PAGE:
G20 Branded a Success by NFP Sector
18 November 2014 at 10:31 am
The G20 Summit in Brisbane has been branded a success by social sector leaders with more room to grow.
Speaking on behalf of the C20 (Civil Society 20) World Vision Australia CEO Tim Costello said the meeting of leaders of the world’s most powerful countries had addressed some important global issues.
“The world needed a break and this G20 has undoubtedly provided a step forward. We certainly haven’t gone backwards,” Costello said.
“We’ve seen inclusive growth placed squarely on the agenda. We’ve seen commitments to boost the economic participation of women.
“We’ve seen action on climate change which impacts the world’s poorest citizens. We’ve seen serious money put on the table by the US and Japan for climate financing.
“We’ve seen significant steps forward on transparency, including action on beneficial ownership.”
The C20 also welcomed the commitment by the G20 Leaders to a two per cent growth target above projection, but said it believes that the type of growth is crucial and must ensure inclusive, balanced, strong and sustainable outcomes.
“We are concerned that the global economy remains fragile,” a statement from the C20 said.
“We are also concerned that there are many interrelated factors contributing to the fragility of the global economy that need to be urgently addressed by the G20 if the economy is to regain its stability and strengthen its resilience.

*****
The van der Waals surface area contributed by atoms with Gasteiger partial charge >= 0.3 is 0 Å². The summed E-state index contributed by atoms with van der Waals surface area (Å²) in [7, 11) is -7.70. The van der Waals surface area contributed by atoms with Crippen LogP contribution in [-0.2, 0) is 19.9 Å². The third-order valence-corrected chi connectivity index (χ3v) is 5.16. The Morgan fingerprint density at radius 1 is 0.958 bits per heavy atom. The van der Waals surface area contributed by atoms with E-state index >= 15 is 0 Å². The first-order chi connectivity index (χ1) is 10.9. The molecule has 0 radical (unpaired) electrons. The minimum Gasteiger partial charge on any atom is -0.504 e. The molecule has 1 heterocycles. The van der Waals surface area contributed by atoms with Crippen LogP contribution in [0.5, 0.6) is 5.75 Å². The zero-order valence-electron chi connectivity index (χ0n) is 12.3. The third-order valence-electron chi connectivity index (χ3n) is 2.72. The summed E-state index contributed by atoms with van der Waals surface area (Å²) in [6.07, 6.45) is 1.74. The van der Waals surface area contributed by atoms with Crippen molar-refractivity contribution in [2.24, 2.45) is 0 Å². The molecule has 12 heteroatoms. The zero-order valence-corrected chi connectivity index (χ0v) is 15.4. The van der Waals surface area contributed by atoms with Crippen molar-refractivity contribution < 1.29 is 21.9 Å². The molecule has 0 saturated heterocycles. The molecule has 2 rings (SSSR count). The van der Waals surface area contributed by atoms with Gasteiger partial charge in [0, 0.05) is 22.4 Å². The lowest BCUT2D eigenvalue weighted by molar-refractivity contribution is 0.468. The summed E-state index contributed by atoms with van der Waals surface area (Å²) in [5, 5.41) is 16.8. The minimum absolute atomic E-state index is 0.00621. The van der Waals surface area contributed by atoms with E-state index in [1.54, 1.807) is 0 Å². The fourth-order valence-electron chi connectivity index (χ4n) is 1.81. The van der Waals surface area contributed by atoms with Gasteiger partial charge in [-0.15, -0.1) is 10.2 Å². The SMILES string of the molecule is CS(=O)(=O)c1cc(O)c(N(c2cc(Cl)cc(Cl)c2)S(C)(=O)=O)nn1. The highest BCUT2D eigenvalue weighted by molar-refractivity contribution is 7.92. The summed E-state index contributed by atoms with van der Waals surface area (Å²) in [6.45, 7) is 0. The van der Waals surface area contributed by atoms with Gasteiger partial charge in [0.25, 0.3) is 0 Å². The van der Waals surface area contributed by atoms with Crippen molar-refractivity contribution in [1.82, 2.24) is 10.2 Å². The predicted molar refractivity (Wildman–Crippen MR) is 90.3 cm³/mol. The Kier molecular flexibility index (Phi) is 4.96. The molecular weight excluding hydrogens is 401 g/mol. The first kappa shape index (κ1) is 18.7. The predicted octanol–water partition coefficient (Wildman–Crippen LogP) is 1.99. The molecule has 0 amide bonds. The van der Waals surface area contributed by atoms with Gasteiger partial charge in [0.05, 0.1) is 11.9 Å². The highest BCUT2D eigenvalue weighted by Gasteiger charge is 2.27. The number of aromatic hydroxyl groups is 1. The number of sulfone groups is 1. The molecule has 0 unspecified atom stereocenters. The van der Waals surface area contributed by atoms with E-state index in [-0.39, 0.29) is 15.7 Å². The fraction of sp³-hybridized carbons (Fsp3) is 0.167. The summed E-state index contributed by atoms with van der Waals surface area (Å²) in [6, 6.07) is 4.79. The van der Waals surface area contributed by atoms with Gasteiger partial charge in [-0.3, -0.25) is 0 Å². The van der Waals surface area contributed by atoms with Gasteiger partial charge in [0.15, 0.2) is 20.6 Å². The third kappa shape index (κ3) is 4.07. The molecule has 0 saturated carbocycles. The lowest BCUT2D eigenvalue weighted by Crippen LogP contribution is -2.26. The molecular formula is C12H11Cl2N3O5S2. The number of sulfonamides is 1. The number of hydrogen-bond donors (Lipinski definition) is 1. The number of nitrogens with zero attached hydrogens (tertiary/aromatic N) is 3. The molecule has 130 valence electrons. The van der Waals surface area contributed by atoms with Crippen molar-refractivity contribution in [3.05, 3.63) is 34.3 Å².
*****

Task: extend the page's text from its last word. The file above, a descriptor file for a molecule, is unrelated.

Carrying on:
“The only way to address these challenges and to formulate strong public policy solutions is to build effective collaboration between government, the private sector, organised labour and civil society. We must work together to achieve inclusive, strong, sustainable and balanced growth; growth which is jobs-rich and which provides improved living standards for all, but especially the poorest in our communities.”
Costello, who spruiked the need for the G20 to address growing economic inequality in the lead up to the event, said he was not completely disappointed.
“We’re encouraged by the commitment to poverty reduction – but this needs to be delivered through action that results in growth in the incomes of the bottom 20 percent of households.
“The devil will be in the detail of the individual country action plans. We will certainly scrutinise our own government’s action plan for jobs-rich inclusive growth and particularly for its impacts on young people and women.
“Our position remains, you cannot reduce inequality by increasing it and you can’t deliver inclusive growth if you push whole tranches of your community further into poverty in the process.
“We will remain steadfast in our advocacy to ensure governments know what is expected of them.”